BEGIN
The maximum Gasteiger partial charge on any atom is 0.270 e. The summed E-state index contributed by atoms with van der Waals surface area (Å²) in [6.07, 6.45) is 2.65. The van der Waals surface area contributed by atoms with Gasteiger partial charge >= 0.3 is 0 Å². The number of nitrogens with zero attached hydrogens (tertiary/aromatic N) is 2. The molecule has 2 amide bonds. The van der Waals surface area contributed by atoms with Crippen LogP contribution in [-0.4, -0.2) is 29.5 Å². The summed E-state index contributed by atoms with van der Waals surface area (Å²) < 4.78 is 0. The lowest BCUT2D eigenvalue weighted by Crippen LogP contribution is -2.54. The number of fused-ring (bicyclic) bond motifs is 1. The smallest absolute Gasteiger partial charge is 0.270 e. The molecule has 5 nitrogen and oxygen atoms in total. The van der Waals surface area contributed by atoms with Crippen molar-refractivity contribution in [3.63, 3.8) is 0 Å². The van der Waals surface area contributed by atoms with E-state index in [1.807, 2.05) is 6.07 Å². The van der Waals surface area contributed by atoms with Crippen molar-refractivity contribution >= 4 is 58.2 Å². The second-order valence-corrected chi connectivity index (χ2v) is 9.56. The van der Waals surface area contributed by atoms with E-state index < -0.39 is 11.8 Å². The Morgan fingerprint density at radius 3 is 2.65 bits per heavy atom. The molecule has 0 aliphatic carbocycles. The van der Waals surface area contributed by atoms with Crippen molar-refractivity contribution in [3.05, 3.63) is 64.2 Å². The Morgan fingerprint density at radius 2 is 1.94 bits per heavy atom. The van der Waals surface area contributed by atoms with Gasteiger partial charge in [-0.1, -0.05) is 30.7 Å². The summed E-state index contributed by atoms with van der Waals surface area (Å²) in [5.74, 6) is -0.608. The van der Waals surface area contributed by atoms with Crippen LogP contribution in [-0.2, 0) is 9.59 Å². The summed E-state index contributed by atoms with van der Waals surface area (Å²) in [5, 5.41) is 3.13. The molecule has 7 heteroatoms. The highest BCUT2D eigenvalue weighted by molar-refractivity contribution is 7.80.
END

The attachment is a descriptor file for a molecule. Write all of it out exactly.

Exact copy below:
The maximum Gasteiger partial charge on any atom is 0.270 e. The summed E-state index contributed by atoms with van der Waals surface area (Å²) in [6.07, 6.45) is 2.65. The van der Waals surface area contributed by atoms with Gasteiger partial charge >= 0.3 is 0 Å². The number of nitrogens with zero attached hydrogens (tertiary/aromatic N) is 2. The molecule has 2 amide bonds. The van der Waals surface area contributed by atoms with Crippen LogP contribution in [-0.4, -0.2) is 29.5 Å². The summed E-state index contributed by atoms with van der Waals surface area (Å²) < 4.78 is 0. The lowest BCUT2D eigenvalue weighted by Crippen LogP contribution is -2.54. The number of fused-ring (bicyclic) bond motifs is 1. The smallest absolute Gasteiger partial charge is 0.270 e. The molecule has 5 nitrogen and oxygen atoms in total. The van der Waals surface area contributed by atoms with Crippen molar-refractivity contribution in [3.63, 3.8) is 0 Å². The van der Waals surface area contributed by atoms with E-state index in [1.807, 2.05) is 6.07 Å². The van der Waals surface area contributed by atoms with Crippen molar-refractivity contribution >= 4 is 58.2 Å². The second-order valence-corrected chi connectivity index (χ2v) is 9.56. The van der Waals surface area contributed by atoms with E-state index < -0.39 is 11.8 Å². The Morgan fingerprint density at radius 3 is 2.65 bits per heavy atom. The molecule has 0 aliphatic carbocycles. The van der Waals surface area contributed by atoms with Crippen molar-refractivity contribution in [3.05, 3.63) is 64.2 Å². The Morgan fingerprint density at radius 2 is 1.94 bits per heavy atom. The van der Waals surface area contributed by atoms with Gasteiger partial charge in [-0.1, -0.05) is 30.7 Å². The summed E-state index contributed by atoms with van der Waals surface area (Å²) in [5.74, 6) is -0.608. The van der Waals surface area contributed by atoms with Crippen LogP contribution in [-0.2, 0) is 9.59 Å². The summed E-state index contributed by atoms with van der Waals surface area (Å²) in [5, 5.41) is 3.13. The molecule has 7 heteroatoms. The highest BCUT2D eigenvalue weighted by molar-refractivity contribution is 7.80.